Sunday, May 5, 2013
How Craft Is the New Jim Beam Signature Craft Series?
About 20 years ago, Jim Beam came out with a bourbon called Jacob’s Well, named for family patriarch Jacob Beam and the spring at his first Kentucky distillery. In advertising, they said it was, "the First Micro-Distilled Bourbon."
Jacob’s Well Bourbon was made in the same big stills at Jim Beam as white label and everything else. Maybe you could call it ‘micro-bottled,’ because they never sold very much of it, but calling it ‘micro-distilled’ wasn't just an adroit turn of phrase, it was a lie. They could, conceivably, have made it on a small still, but they didn’t. There was nothing ‘micro-distilled’ about it.
Someone took to the then-very-small online bourbon community, on a service called Prodigy and another called CompuServe, and blew the whistle. Beam was very angry at the whistleblower, who was estranged from Deerfield for many years. Today, everyone who was there then is gone. By their nature, big corporations have short memories. It’s better for business.
A few years ago, Beam was suddenly bitten by the new products bug. Beam recently unveiled its Global Innovation Center near the Jim Beam distillery at Clermont, Kentucky, where they develop new Beam company products for the world. Two such products for the U.S. market were announced last month, although they won't be in stores until late summer. They represent the debut of an ultra-premium Jim Beam line extension called Jim Beam Signature Craft. (Previewed here in February.)
Much as the word ‘micro-distilled’ was used 20 years ago to remind people of the then-nascent micro-brewing industry, the word ‘craft’ is meant to evoke the currently-nascent craft distilling industry. This time, Beam isn’t being so clumsy. You don't have to be little to be craft, they argue. Big producers can do ‘craft’ projects too.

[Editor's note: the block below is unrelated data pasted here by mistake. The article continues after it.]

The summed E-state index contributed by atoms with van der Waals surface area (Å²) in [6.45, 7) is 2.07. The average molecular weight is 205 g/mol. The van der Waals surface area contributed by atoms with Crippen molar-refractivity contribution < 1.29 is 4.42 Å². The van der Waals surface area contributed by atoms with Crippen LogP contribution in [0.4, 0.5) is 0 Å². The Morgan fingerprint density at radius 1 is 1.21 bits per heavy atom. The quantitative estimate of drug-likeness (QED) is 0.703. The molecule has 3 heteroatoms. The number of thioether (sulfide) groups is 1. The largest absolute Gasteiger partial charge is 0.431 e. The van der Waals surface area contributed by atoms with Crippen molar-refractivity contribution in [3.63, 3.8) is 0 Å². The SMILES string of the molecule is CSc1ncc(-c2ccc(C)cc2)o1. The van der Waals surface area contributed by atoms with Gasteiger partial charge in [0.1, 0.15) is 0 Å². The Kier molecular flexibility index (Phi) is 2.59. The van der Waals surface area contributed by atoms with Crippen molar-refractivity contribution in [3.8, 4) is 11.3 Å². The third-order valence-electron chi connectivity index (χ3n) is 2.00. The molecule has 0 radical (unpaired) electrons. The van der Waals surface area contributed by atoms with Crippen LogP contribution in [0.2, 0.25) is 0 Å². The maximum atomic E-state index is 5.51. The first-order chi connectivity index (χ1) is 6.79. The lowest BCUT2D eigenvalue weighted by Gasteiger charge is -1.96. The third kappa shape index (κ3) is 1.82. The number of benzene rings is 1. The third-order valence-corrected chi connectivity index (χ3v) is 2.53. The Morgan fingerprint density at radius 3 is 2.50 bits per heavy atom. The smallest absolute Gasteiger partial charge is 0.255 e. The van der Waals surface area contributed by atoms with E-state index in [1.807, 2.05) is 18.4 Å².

So how craft is Jim Beam Signature Craft?
The first two products in the new line are a 12-year-old, 43% ABV straight bourbon, and a 43% ABV straight bourbon finished with Spanish brandy. As ultra-premiums go they're a good value at about $40 a bottle. Both are to start appearing in stores in August. Assuming it sells, the 12-year-old will be a permanent product while the brandy-finished bourbon is a one-off. The plan is to debut a different one-off in August of 2014, and so on. The ‘signature’ of the title is Fred Noe’s.
Noe and company have done an excellent job choosing and managing the barrels they reserve for the 12-year-old. The whiskey is not a bit over-wooded. It is right where a 12-year-old bourbon should be, wood dominant on just the right side of the tipping point; rich with caramel, vanilla, and oak; but without much soot or smoke. Here the ‘craft’ is primarily in wood management and barrel selection, both of which are done exceptionally well.
The brandy-finished bourbon is unusual because it is not, as one might assume, brandy barrel finished. It is finished by the addition of a very small amount of actual brandy. Beam has long sold a product in Australia that is a bourbon finished with port. This is the same idea. It works very well. Much like the wood finish used for Maker’s 46, the brandy provides a grace note. Although it is an added flavor, it doesn't overpower the whiskey like the cherry flavoring in Red Stag arguably does. The craft here is in the finish itself, selecting the brandy and adding just the right amount, and in selecting the best bourbon for the pairing. Again, it’s a job well done. The stuff is delicious.
Beam got the packaging right too. The bottles are very sensual in the hand and I commend Beam for going with a simple plastic screw cap instead of cork. Corks have become ubiquitous in high-end spirits, even though they confer not a single benefit and are inferior in terms of seal, plus they can break down and taint the whiskey. Corks and high proof spirits just aren't a good combination, but there will be dopes who will complain that Beam ‘cheaped out’ by going with screw caps. They'll be wrong. It is a bold, elegant, and appropriate choice.
Beam also deserves credit for saying, in their promotion materials, that both products should be enjoyed neat or on-the-rocks. They declined to provide any cocktail recipes. They can't hold out forever, the cocktailian pressure is too great, but we appreciate the sentiment.
Another iconic Kentuckian, Muhammad Ali, famously said that, "the man who views the world at 50 the same as he did at 20 has wasted 30 years of his life." Wise man. Whiskey fans love whiskey because it’s real. It has real flavor and real history, and it’s a sturdy enough platform to support wild experimentation. Marketers will always find reasons to spin. They just have to remember that bourbon drinkers are (mostly) grown-ups. We can handle the truth.